Bali is beautiful. The surf can be incredible, the food and people are great and the eternal summer never gets old. Travel in Bali always gives you something back. As a result, every digital nomad and their mum can tell you that Canggu is buzzing and that the vibe at Old Man’s on a Sunday evening is just straight-up special. But, at the same time, there has to be more to this Island of the Gods than all those samey Instagram posts?

Since the influx of surfers in the ’60s tourism has been Bali’s jam – it’s main squeeze. Traditionally tourism has been focused on the south of the island, but dig a little deeper and the rest of the island, its unexplored forests, volcanic ranges and vast lakes, are open to those brave enough to escape Kuta’s tourist-heavy main strip.

Bay in Bali
Flickr (Thomas Depenbusch)

Travel like a local

First, you have to give a little thought to how you plan to get around. Bali is not replete with great public transport options and yes, of course, you could hire a local driver. But this is travel like a local not travel with a local.

So, what are your options? Bali does have a useful bus system. Bus terminals are dotted around the south, mainly in Denpasar, and can vary from larger buses to fairly basic minibuses. These offer a cheap, if – arguably – unreliable way to explore the island. Plus, it’s inevitable that you will need to organize more transport to get to further flung parts of the island.

Driving a motorbike in Bali

What would be my transport mode of choice? Come on, this is Bali. No doubt about it:  it’s the motorbike. Now, this is where I’m going to get all Health and Safety on you. You need an international driving license to drive in Bali legally, which I suggest you do. Unless, of course, you feel like spending some of your hard-earned cash lining the pockets of Bali’s Finest.

Next, wear a helmet! I still can’t help but be amazed at the sheer volume of tourists driving around without helmets. What, you think Bali tarmac is softer than the western kind? If you crash, even at spectacularly low speeds you will smash your head on the ground and you will get hurt, annoying loved ones around the world and the good people of Bali who have to scrap you up off the pavement.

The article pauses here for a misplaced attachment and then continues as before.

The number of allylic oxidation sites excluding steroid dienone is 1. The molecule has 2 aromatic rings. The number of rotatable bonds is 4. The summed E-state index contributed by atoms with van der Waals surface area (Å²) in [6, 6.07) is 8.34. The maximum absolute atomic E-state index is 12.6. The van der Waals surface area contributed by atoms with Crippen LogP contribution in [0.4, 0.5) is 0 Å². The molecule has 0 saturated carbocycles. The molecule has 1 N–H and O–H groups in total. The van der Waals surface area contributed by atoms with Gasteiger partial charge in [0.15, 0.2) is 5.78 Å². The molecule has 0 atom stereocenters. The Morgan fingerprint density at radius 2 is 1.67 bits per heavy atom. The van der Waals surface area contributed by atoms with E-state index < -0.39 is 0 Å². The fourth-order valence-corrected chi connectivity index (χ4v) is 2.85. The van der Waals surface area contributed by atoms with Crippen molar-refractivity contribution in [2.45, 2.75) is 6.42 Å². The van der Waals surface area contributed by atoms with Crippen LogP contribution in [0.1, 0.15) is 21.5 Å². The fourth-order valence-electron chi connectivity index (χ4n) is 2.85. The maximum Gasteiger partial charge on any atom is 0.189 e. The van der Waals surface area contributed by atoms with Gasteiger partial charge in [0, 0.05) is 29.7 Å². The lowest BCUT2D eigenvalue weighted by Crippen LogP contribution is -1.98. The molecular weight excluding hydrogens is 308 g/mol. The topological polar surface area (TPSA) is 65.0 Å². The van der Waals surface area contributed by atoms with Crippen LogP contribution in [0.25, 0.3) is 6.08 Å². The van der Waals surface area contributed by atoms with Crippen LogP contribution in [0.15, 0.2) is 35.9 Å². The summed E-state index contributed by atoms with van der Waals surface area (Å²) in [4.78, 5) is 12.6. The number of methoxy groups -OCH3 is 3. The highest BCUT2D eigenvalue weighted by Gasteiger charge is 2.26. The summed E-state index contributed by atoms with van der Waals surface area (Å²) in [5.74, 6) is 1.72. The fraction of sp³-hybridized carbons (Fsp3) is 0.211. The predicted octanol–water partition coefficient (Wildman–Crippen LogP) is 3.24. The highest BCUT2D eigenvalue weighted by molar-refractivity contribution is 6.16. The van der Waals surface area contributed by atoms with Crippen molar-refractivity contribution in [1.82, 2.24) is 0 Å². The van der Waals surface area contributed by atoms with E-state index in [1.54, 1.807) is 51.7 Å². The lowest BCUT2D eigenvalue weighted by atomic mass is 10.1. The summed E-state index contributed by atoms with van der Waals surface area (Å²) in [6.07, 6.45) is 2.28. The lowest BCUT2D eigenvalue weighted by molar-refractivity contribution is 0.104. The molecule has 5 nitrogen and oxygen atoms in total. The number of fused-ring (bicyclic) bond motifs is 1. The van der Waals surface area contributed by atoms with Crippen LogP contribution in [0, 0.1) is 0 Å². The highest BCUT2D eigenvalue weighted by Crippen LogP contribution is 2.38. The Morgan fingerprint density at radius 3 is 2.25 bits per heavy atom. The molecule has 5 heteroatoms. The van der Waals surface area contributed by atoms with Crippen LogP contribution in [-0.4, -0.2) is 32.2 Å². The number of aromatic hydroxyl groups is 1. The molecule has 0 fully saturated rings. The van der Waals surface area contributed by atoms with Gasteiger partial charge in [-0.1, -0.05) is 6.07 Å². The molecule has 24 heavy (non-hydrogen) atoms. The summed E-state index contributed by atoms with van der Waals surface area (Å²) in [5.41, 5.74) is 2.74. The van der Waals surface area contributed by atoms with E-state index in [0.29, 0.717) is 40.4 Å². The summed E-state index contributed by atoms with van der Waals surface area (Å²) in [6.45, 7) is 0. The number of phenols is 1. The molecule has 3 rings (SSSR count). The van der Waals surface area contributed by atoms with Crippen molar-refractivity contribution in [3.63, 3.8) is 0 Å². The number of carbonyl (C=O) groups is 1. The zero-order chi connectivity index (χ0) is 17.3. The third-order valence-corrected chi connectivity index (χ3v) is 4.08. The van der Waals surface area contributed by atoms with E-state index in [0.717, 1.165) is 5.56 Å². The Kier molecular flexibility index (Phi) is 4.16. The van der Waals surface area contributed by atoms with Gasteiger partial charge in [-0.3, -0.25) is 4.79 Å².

With health and safety taken care of, a motorbike is your key to exploring Bali’s quieter, less-visited destinations. It can be rented fairly cheaply for the length of your stay. So, international driving license in one hand and helmet in the other, it’s time to hit the tarmac. But let your motorbike tour of Bali commence… the local way.

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Motorcycle driving on the beach in Bali
Flickr (Selamat Made)

Places in Bali

Bali is home to some staggering beauty and even with a lifetime of trips, it would be hard for you to see them all. But I am going to talk you through a few options to aim for on your little trip away from Kuta.


Lovina is a chilled seaside town at the very north of the island. The ride here is phenomenally beautiful and takes you up and over Bali’s mountainous interior. The ride up can be pretty chilly and more than a little foggy, so go prepared. Locals in Bali will be carrying raincoats in their motorbike seats and I advise you to do the same.

The three-hour ride from Seminyak also takes in some tiny villages, tasty local warungs and more temples than you can shake a surfboard at. The atmospheric temple of Ulu Danu Beratan, situated on Lake Beratan, is particularly noteworthy. The temple offers up stunning lakeside views of the surrounding mountains and, depending on the time of year, can play host to some spectacular festivals and ceremonies.